OKLAHOMA CITY (AP) _ Officials grappled with whether to open the Oklahoma State Fair on Friday, but ultimately decided the event would begin on schedule and pay tribute to those killed in Tuesday's terrorist attacks.
``After deliberation and consultation with civic officials, we decided plans for this year's Oklahoma State Fair will continue,'' said Skip Wagner, president and general manager of the fair. ``Let me be clear, however; this decision was made with great thought, taking into full consideration the backdrop of (Tuesday's) tragic events. We did not take it lightly.''
Hundreds are confirmed dead and nearly 5,000 are missing after hijacked jetliners crashed into the towers of the World Trade Center in New York City and the Pentagon in Washington Tuesday morning. Another hijacked jet crashed into a Pennsylvania field west of Pittsburgh.
Wagner said officials are hoping ``to provide some sort of diversion from the tragic events of this week'' by opening. Officials will lower the flags to half-staff after a flag-raising ceremony, at which Mayor Kirk Humphrey will speak.
Mounted patrols, Oklahoma County sheriff's deputies, Oklahoma City police, plain-clothed officers, and private security will maintain a constant presence at the fairgrounds, officials said.
While the fair will go on as usual, sporting events on the college level have been postponed.
The University of Oklahoma, Oklahoma State University and the University of Tulsa will not play games scheduled for Saturday, but the University of Central Oklahoma will continue, officials said.
The Oklahoma Secondary Schools Activities Association urged its member schools to postpone weekend competition.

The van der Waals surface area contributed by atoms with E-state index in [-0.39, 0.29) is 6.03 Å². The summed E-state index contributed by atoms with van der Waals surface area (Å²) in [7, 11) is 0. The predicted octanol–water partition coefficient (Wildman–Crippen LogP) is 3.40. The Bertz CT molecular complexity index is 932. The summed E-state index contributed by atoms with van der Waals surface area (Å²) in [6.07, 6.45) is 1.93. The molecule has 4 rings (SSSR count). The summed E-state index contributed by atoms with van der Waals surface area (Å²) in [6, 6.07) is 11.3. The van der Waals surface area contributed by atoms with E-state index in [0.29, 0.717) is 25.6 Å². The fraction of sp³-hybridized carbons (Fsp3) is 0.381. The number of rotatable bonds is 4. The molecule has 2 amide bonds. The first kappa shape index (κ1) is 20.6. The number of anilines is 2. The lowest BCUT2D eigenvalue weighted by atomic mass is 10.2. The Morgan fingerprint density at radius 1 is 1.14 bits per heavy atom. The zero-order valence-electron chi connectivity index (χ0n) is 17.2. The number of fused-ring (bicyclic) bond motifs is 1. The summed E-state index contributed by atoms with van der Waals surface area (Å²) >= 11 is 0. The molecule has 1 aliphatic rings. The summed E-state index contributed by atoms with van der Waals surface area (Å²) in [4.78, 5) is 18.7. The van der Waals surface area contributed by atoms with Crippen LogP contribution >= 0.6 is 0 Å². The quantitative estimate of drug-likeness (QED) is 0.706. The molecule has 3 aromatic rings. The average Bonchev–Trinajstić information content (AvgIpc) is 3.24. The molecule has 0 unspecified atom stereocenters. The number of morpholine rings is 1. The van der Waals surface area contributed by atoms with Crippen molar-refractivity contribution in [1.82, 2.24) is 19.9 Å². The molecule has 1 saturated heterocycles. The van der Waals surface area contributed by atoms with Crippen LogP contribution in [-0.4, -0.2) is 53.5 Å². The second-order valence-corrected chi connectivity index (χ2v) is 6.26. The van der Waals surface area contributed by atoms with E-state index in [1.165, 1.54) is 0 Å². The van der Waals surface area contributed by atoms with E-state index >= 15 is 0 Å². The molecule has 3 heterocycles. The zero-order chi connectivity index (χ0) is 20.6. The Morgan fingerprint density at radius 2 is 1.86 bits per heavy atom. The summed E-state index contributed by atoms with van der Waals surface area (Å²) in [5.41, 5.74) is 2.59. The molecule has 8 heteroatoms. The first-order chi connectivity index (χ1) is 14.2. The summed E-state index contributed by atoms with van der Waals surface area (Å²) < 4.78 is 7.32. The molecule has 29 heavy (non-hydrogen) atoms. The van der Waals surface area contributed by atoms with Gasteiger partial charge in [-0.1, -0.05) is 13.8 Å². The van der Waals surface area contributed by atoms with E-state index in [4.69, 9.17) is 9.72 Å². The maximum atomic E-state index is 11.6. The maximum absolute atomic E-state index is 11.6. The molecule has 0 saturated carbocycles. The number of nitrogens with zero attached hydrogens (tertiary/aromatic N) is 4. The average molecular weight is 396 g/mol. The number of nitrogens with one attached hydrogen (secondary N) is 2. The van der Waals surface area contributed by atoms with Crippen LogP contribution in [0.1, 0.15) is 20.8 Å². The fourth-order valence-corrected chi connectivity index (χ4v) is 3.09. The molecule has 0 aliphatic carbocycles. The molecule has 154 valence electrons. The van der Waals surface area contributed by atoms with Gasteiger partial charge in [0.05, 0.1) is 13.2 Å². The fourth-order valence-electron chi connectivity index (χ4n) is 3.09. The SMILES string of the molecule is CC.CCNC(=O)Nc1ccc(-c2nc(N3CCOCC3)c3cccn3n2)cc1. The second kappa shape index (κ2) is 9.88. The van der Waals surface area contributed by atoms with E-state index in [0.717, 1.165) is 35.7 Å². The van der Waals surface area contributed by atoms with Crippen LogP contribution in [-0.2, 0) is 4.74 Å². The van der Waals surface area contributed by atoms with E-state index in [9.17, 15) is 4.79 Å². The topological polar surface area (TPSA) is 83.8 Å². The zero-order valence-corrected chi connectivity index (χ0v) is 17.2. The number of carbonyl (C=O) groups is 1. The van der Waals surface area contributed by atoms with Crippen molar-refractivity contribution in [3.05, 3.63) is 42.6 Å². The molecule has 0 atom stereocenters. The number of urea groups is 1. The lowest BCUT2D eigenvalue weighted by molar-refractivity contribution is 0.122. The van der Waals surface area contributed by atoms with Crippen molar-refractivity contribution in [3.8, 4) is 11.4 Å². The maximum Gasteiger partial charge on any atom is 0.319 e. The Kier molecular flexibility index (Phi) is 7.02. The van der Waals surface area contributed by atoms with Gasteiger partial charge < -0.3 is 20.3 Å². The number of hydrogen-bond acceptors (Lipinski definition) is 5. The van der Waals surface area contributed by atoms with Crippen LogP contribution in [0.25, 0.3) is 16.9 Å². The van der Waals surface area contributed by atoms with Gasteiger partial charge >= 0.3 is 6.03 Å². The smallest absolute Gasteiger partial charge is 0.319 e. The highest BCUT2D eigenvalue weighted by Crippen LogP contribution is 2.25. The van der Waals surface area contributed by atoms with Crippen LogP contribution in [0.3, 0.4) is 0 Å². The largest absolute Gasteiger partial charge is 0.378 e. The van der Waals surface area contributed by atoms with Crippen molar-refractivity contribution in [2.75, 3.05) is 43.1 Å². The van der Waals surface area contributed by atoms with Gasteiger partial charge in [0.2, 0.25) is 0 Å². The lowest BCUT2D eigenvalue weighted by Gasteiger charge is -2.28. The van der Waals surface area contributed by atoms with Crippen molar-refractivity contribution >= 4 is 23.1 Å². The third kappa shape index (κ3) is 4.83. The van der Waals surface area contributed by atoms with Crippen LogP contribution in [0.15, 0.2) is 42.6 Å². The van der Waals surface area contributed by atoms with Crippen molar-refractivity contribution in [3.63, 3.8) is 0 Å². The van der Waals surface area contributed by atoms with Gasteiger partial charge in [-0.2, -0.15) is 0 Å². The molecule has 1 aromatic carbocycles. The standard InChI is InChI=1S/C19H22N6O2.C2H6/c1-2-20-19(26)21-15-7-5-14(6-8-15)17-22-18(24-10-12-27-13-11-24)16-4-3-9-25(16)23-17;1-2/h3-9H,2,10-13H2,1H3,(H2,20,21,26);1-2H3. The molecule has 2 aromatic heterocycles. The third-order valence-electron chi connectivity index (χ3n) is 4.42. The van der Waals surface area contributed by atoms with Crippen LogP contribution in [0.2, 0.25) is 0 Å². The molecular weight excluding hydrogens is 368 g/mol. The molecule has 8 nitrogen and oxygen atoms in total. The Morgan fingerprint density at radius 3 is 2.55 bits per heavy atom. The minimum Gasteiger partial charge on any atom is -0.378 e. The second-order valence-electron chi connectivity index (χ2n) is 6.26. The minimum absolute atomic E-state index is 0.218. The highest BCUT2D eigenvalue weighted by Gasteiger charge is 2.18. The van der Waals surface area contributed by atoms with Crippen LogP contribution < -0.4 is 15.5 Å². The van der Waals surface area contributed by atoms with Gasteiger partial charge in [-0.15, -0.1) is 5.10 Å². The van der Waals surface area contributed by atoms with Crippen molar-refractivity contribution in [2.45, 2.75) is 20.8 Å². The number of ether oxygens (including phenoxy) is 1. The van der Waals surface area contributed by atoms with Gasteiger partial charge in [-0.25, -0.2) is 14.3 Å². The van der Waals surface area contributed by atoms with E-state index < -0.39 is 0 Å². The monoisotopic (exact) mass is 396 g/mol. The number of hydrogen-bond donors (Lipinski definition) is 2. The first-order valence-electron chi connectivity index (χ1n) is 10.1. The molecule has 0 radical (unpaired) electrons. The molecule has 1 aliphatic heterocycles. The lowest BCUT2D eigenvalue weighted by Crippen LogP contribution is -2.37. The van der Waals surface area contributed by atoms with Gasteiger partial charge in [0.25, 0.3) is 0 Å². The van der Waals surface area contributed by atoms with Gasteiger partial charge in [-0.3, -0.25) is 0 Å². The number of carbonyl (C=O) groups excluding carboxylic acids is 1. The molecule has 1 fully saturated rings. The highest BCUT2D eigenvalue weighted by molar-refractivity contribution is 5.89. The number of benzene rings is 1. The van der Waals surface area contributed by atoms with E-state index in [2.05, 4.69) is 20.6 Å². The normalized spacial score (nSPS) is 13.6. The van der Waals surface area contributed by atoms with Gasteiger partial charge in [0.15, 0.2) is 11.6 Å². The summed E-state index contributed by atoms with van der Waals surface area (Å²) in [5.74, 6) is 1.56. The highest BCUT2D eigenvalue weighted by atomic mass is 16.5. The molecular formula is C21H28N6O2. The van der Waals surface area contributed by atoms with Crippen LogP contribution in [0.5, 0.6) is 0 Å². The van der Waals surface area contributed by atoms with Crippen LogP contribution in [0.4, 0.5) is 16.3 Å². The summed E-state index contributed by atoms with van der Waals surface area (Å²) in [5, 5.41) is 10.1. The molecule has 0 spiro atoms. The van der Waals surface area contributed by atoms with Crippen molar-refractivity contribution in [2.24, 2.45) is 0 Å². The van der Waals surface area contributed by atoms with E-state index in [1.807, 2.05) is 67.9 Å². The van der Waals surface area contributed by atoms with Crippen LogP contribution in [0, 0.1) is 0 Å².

Also on hold is the national gun lock give-away scheduled for Saturday. Project HomeSafe was to begin at 10 a.m. that day nationwide, Lt. Gov. Mary Fallin said. The date has been pushed back to Sept. 22.
Meanwhile, FBI agents asked questions and checked student enrollment records at two flight schools in Oklahoma on Thursday.
Officials at the Airman Flight School in Norman said agents inquired about particular individuals and whether any foreign contract students were missing.
``It's routine in this type of investigation,'' said Dale Davis, an official at the school. ``I've talked to flight schools across the country, and they're hitting all of them.
The FBI also contacted the Spartan School of Aeronautics in Tulsa about four hours after the terrorist attacks, said Douglas Yost, the school's executive vice president.
Agents wanted to know about foreign contract students and attendance patterns, he said.
Elsewhere, travelers stranded in Oklahoma continued to search for ways to reach their destinations.
Charles and Teresa Sparks, who traveled in an airplane for the first time two weeks ago, boarded a bus Thursday to back to their home in Fort Smith, Ark. The couple was returning from a family reunion in California when their flight was diverted to Will Rogers World Airport in Oklahoma City.
``Next time we go anyplace, we're not taking a flight, we're not taking a bus,'' Teresa Sparks said. ``If we go anyplace, we're driving.''
Others got out of Oklahoma by Amtrak train service and some obtained whatever rental cars were available.